Garlic Parmesan Polenta

This Garlic Parmesan Polenta was actually going to be part of a separate recipe, until I realized just how versatile it is on its own. Once I realized how many different ways the fried polenta slices could be used, I decided it definitely deserved a post of its own. These last minute photos don’t do it justice, but believe me, it’s soooo good and soooo versatile (and sooo cheap).

Two Garlic Parmesan Polenta slices in a cast iron skillet

What is Polenta?

Polenta is basically just boiled cornmeal. It can be served up as a porridge, cooled and sliced into wedges or batons, and fried until crispy. Polenta is great because it cooks quickly, can be flavored with just about anything, can be cooked to a variety of textures, is safe for all my gluten-free friends, and it’s CHEAP.

What is Fried Polenta Like?

I’m using this Garlic Parmesan Polenta as a bed for my Slow Cooker Italian Chicken and Peppers and I wanted it to have a bit more texture, so I let it cool, sliced it up, then pan fried it to give it a crispy exterior. The brown crispiness that the Parmesan and polenta develop in the skillet is to die for. The inside of the cake stays soft and luscious, while the outside is a bit firm and crispy.

Polenta is also delicious served hot and fresh, when it has a mashed potato-like consistency. You can just spoon it into a bowl and top it with whatever your heart desires (stew, chili, roasted vegetables, a soft boiled egg, sautéed greens? ANYTHING). Polenta might just be your new favorite friend.

How to Serve Garlic Parmesan Polenta?

I used my fried polenta as a “bed” for a saucy cooked mixture of meat and vegetables, but you can pair it with so many other things. You can slice it into thinner strips, fry it up, and dunk it into marinara like fries in ketchup.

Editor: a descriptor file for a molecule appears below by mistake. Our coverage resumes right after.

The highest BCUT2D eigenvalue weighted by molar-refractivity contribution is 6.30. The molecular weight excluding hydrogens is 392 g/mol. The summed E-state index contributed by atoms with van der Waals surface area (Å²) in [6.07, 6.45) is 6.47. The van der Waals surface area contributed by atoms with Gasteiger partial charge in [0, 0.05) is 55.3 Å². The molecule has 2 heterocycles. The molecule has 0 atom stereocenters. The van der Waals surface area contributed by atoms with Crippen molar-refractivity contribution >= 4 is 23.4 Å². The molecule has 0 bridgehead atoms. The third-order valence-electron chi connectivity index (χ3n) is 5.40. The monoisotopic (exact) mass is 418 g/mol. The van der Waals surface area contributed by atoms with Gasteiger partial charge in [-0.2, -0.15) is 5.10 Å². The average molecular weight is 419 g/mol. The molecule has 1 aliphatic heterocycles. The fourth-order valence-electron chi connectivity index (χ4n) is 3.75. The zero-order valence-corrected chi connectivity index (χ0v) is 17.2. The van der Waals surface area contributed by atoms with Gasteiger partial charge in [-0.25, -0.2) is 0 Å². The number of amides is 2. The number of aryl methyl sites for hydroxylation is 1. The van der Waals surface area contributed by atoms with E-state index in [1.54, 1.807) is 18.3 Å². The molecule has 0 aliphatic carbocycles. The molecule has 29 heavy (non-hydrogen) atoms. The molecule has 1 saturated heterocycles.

Polenta is also delicious served hot and fresh, when it has a mashed potato-like consistency. You can just spoon it into a bowl and top it with whatever your heart desires (stew, chili, roasted vegetables, a soft boiled egg, sautéed greens? ANYTHING). Polenta might just be your new favorite friend.

A slice of Garlic Parmesan Polenta on a plate, a fork cutting off the end

 
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4.84 from 6 votes

Garlic Parmesan Polenta

These fast and easy Garlic Parmesan Polenta slices are the perfect base for any stew, chili, or meal of roasted meat and vegetables. 
Total Cost: $0.93 recipe / $$0.16 serving
Author: Beth - Budget Bytes
Prep Time: 5 mins
Cook Time: 25 mins
Total Time: 30 mins
Servings: 6 slices

Ingredients

  • 1 cup yellow cornmeal ($0.21)
  • 3.5 cups water ($0.00)
  • 3/4 tsp salt ($0.05)
  • 2 Tbsp butter ($0.26)
  • 1/4 cup grated Parmesan ($0.35)
  • 1/4 tsp garlic powder ($0.02)
  • 1 Tbsp canola or vegetable oil ($0.04)

Instructions

  • Add the water and salt to a sauce pot and bring to a boil over high heat.
  • Once boiling, add the polenta while continuously whisking to prevent lumps. Turn the heat down to low and let simmer until thickened (this will depend on the type of cornmeal you have--mine only took about two minutes).